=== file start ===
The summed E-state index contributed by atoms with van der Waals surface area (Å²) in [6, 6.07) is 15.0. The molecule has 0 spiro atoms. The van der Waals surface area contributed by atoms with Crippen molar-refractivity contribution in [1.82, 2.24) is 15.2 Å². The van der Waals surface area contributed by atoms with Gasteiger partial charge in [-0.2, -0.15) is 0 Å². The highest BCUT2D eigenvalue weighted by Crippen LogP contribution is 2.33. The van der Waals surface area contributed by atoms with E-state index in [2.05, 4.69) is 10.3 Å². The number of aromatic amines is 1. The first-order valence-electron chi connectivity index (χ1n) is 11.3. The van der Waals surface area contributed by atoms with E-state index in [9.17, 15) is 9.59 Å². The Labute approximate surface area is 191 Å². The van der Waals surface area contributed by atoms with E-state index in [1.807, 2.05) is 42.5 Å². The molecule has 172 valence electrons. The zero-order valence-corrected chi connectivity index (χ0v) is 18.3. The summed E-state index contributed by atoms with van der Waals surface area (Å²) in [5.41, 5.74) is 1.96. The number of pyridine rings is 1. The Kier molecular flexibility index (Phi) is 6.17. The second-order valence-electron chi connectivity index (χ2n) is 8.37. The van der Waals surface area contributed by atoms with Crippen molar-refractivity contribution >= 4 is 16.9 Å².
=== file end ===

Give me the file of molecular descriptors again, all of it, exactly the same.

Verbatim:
The summed E-state index contributed by atoms with van der Waals surface area (Å²) in [6, 6.07) is 15.0. The molecule has 0 spiro atoms. The van der Waals surface area contributed by atoms with Crippen molar-refractivity contribution in [1.82, 2.24) is 15.2 Å². The van der Waals surface area contributed by atoms with Gasteiger partial charge in [-0.2, -0.15) is 0 Å². The highest BCUT2D eigenvalue weighted by Crippen LogP contribution is 2.33. The van der Waals surface area contributed by atoms with E-state index in [2.05, 4.69) is 10.3 Å². The number of aromatic amines is 1. The first-order valence-electron chi connectivity index (χ1n) is 11.3. The van der Waals surface area contributed by atoms with E-state index in [9.17, 15) is 9.59 Å². The Labute approximate surface area is 191 Å². The van der Waals surface area contributed by atoms with E-state index in [1.807, 2.05) is 42.5 Å². The molecule has 172 valence electrons. The zero-order valence-corrected chi connectivity index (χ0v) is 18.3. The summed E-state index contributed by atoms with van der Waals surface area (Å²) in [5.41, 5.74) is 1.96. The number of pyridine rings is 1. The Kier molecular flexibility index (Phi) is 6.17. The second-order valence-electron chi connectivity index (χ2n) is 8.37. The van der Waals surface area contributed by atoms with Crippen molar-refractivity contribution >= 4 is 16.9 Å².